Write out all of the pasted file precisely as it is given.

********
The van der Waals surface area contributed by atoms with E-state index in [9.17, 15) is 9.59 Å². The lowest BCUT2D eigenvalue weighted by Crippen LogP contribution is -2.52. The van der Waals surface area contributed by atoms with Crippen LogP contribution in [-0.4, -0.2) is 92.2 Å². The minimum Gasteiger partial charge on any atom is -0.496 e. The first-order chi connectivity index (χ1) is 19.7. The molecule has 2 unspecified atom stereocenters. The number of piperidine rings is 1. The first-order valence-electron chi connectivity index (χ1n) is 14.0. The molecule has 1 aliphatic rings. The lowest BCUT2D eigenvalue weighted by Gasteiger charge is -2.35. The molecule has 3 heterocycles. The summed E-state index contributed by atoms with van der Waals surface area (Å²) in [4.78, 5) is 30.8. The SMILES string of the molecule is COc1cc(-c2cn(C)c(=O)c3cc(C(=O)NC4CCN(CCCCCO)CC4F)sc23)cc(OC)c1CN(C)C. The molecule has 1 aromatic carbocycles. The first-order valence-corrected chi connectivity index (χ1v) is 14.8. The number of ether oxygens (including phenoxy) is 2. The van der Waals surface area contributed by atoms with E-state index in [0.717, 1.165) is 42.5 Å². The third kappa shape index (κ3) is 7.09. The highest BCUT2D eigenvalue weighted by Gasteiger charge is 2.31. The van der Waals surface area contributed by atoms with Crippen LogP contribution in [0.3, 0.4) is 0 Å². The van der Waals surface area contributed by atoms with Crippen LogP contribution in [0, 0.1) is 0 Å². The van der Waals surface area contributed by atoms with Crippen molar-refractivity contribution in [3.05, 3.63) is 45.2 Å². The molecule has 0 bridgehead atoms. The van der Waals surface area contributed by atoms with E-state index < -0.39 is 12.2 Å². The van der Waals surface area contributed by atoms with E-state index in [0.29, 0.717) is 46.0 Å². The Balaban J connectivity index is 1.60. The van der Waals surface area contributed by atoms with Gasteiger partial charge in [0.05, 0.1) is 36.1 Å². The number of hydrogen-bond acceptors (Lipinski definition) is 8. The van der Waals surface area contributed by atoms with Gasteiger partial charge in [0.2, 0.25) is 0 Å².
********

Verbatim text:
The van der Waals surface area contributed by atoms with E-state index in [9.17, 15) is 9.59 Å². The lowest BCUT2D eigenvalue weighted by Crippen LogP contribution is -2.52. The van der Waals surface area contributed by atoms with Crippen LogP contribution in [-0.4, -0.2) is 92.2 Å². The minimum Gasteiger partial charge on any atom is -0.496 e. The first-order chi connectivity index (χ1) is 19.7. The molecule has 2 unspecified atom stereocenters. The number of piperidine rings is 1. The first-order valence-electron chi connectivity index (χ1n) is 14.0. The molecule has 1 aliphatic rings. The lowest BCUT2D eigenvalue weighted by Gasteiger charge is -2.35. The molecule has 3 heterocycles. The summed E-state index contributed by atoms with van der Waals surface area (Å²) in [4.78, 5) is 30.8. The SMILES string of the molecule is COc1cc(-c2cn(C)c(=O)c3cc(C(=O)NC4CCN(CCCCCO)CC4F)sc23)cc(OC)c1CN(C)C. The molecule has 1 aromatic carbocycles. The first-order valence-corrected chi connectivity index (χ1v) is 14.8. The number of ether oxygens (including phenoxy) is 2. The van der Waals surface area contributed by atoms with E-state index in [0.717, 1.165) is 42.5 Å². The third kappa shape index (κ3) is 7.09. The highest BCUT2D eigenvalue weighted by Gasteiger charge is 2.31. The van der Waals surface area contributed by atoms with Crippen LogP contribution in [0.3, 0.4) is 0 Å². The van der Waals surface area contributed by atoms with Crippen LogP contribution in [0, 0.1) is 0 Å². The van der Waals surface area contributed by atoms with Crippen molar-refractivity contribution in [3.05, 3.63) is 45.2 Å². The molecule has 0 bridgehead atoms. The van der Waals surface area contributed by atoms with E-state index < -0.39 is 12.2 Å². The van der Waals surface area contributed by atoms with E-state index in [0.29, 0.717) is 46.0 Å². The Balaban J connectivity index is 1.60. The van der Waals surface area contributed by atoms with Gasteiger partial charge in [0.05, 0.1) is 36.1 Å². The number of hydrogen-bond acceptors (Lipinski definition) is 8. The van der Waals surface area contributed by atoms with Gasteiger partial charge in [0.2, 0.25) is 0 Å².